Culture vultures reading this may think when do the museums come into play? Well if you have a couple of days to kill in Dublin, you can’t leave without visiting some of the museums. Arguably, the best of a good bunch is the National History Museum on the southside, near Merrion Square. Locally known as the ‘Dead Zoo’, this is because there is a large collection of stuffed animals inside.
If you want to find out more about Dublin’s famous writers, you should visit the James Joyce Centre which is on North Great Georges Street and dedicated to the work the world-famous Dublin writer.
Around Dublin the typical ‘Irish Pub’ is harder and harder to come by. Instead Dublin has a new breed of pubs and bars which are more like ‘drinking houses’. Huge couches and glass tables and are frequented by Dublin’s ‘beautiful people’. While some of them can be a small bit pretentious, the door policy in Dublin has relaxed over the last three years and, once you don’t wear your scraggy white runners, you should get in. They don’t have the atmosphere of a typical Irish pub, but you will still have an enjoyable night if you decide to spend the night drinking in one.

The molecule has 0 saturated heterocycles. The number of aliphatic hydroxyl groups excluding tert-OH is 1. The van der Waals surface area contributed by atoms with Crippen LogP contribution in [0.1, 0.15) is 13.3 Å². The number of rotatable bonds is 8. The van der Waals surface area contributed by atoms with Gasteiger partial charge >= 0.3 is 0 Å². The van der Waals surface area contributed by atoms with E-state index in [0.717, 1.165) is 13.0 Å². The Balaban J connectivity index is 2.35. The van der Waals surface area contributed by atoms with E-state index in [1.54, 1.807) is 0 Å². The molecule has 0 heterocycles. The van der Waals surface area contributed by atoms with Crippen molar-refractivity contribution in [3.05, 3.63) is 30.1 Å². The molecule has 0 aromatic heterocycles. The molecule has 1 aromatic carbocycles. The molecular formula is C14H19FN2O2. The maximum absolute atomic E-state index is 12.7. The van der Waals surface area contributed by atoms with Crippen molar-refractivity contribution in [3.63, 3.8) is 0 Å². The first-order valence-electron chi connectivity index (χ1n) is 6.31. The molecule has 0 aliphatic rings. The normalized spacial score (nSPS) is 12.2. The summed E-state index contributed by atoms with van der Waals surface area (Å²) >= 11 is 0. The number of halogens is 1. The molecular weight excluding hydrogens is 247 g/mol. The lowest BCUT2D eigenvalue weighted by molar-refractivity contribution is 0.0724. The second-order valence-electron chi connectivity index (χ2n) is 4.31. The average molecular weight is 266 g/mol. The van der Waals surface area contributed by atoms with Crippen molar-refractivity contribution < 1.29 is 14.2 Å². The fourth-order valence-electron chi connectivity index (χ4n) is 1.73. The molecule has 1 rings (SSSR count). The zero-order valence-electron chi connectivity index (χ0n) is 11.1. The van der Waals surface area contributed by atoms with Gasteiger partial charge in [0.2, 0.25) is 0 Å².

Day 3 - Grand Finale for Dublin
After a few days in Dublin, chances are you will have had an aul’ sampled a pint of Ireland’s national brew Guinness, sometimes known as ‘the Black Stuff’. If not, maybe you have tried some authentic Irish whiskey. Maybe you have tried both! You can go to distilleries and breweries where you learn all about how these national drinks are made, and even sample them!
The Guinness Brewery covers 64 acres on either side of James' Stand and can be found a mile west of Christ Church. Founded in 1759, Guinness has the distinction of being the world's largest single beer-exporting company, exporting some 300 million pints a year. Although you can't go round the brewery, the former Guinness Hop Store on Crane St houses an exhibition centre where you can taste the best Guinness in Dublin. Also, the top story of the Guinness Hop Store has been transformed into one of Dublin's most innovative bars, Gravity. Enjoy 360 degree views over the city from here while sipping on your pint of the black stuff.
Maybe you will prefer to find out how Irish whiskey is produced. The Old Jameson Distillery Tour based in the distillery which was built in 1780, has for years been recognised as one of the best distilleries in the world and the whiskey it produces justifies this.